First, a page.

The narrator of the book is Scout Finch, the youngest child of Atticus Finch. Scout begins by telling us of her brother’s injured arm and of her family history. The earliest ancestor is Simon Finch, a fur trader who established Finch’s Landing outside of Maycomb, Alabama. Scout’s father is a lawyer and her mother passed away when she was two. She has an older brother named Jem. It is the summer and their neighbour’s nephew Dill has come to stay for the summer. They spend the summer playing together and speculating about the Radley house. The most suspicious resident of the Radley place is Boo, who neighbours believe stalks the neighbourhood at night. Dill challenges Jem to touch the Radley house, and after a couple of days of pressure, Jem gives in.
In the fall, Dill goes back to his home in Meridian and Scout is about to begin her first year of school. Scout seems to start out on the wrong foot with her teacher, Miss Fisher. Miss Fisher is bothered that Scout reads so well. Scout explains that she has inadvertently learned from her father, and Miss Fisher requests that Scout’s father teach her no more. She believes that children should learn by the school’s teaching methods. Scout has also learned writing from their African-American cook, Calpurnia.
Soon after this exchange, Miss Fisher finds that Walter Cunningham has no lunch. She tries to give him money, but he will not accept. Scout tries to explain that the Cunningham’s take no charity they cannot return. Scout learned this when her father took a case for the Cunningham’s and they had to pay in crops, refusing to accept Atticus’ generosity. Scout cannot make this concept clear and gets in more trouble with Miss Fisher.
Scout starts a fight with Walter at lunch since she blames him for getting in trouble with their teacher. Jem stops the fight and invited Walter back to their house for lunch. When at home Scout criticizes Walter for the way he eats his food, and Calpurnia scolds her for her behaviour. Back at school, Miss Caroline reacts badly to the “cooties” in a student’s hair. The student is Burris Ewell, who is from an extremely poor family. She sends him home, but the class explains that Ewell children only come to the first day of school anyway. When Burris leaves, he shouts obscenities at Miss Fisher, causing her to cry. The class tries to placate her.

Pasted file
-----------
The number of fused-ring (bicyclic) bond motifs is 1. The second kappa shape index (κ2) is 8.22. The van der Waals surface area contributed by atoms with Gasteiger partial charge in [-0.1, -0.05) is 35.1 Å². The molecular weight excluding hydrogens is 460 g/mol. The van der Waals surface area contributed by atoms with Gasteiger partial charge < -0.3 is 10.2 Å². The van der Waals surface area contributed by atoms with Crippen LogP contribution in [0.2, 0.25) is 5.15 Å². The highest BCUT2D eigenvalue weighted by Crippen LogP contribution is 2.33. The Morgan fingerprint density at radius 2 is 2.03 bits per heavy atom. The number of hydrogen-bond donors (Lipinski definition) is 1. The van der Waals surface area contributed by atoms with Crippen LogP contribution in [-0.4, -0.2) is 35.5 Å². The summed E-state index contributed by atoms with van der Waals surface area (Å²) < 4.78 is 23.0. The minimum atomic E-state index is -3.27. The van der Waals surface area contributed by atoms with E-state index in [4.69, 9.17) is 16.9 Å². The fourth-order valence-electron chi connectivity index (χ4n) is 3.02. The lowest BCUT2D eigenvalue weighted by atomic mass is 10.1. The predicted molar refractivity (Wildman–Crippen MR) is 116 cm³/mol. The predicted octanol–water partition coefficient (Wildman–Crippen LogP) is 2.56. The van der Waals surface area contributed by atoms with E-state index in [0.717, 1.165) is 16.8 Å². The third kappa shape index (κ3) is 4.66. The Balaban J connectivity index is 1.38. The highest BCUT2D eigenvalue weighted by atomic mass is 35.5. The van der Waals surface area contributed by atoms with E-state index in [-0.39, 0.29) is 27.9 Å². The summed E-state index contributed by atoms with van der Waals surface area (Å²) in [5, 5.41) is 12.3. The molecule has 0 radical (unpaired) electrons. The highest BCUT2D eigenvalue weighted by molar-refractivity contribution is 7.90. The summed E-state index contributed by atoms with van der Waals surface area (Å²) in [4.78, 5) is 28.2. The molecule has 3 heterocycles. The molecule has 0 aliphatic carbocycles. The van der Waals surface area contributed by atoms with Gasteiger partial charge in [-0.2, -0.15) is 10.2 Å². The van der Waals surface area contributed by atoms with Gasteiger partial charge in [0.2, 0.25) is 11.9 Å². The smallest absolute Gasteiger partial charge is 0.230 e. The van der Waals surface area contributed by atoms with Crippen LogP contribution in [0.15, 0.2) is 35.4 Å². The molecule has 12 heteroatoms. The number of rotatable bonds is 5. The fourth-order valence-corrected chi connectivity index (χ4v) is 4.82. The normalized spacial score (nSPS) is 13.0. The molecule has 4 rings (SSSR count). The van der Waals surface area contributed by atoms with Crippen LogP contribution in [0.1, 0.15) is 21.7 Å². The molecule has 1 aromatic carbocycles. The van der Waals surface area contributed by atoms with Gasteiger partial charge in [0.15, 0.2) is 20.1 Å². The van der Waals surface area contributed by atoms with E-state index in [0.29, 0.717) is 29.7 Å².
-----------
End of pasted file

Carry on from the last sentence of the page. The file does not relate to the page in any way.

While walking home Scout finds two pieces of gum in the tree on the edge of the Radley lot. Later, she and Jem find two pennies in the same tree. The children have no idea who is leaving the items in the tree. School gets out for the summer and that means the arrival of Dill. The children start coming up with games to keep them occupied. During a game, Scout is rolled onto the Radley while in a tire. This gives Jem the idea for them to pretend to be the Radley family. Atticus finds them playing in the yard and suspects that their game is at the expense of their neighbors and tells the trio to stop. Scout tells Jem that they should listen to Atticus and do what he says, but Jem thinks they can keep plying without getting in any further trouble. Scout, though, is afraid. She believes that the afternoon she rolled into the Radley yard, she could here someone inside of the house laughing at them
Scout begins to spend more time with Maudie Atkinson, their next door neighbor. She asks Miss Atkinson about Boo Radley. Miss Atkinson explains that the Radleys are very strict Baptists and they stay reclusive for religious reasons.
Meanwhile, Dill and Jem hatch a plan to give a note to Boo Radley. Dill and Scout are instructed to stand watch while Jem tries to slip the note into the house. Dill sounds the alarm that Atticus is coming down the street. The group is caught and Jem admits that they were trying to give a note to Boo. Atticus tells them to quit harassing the Radleys.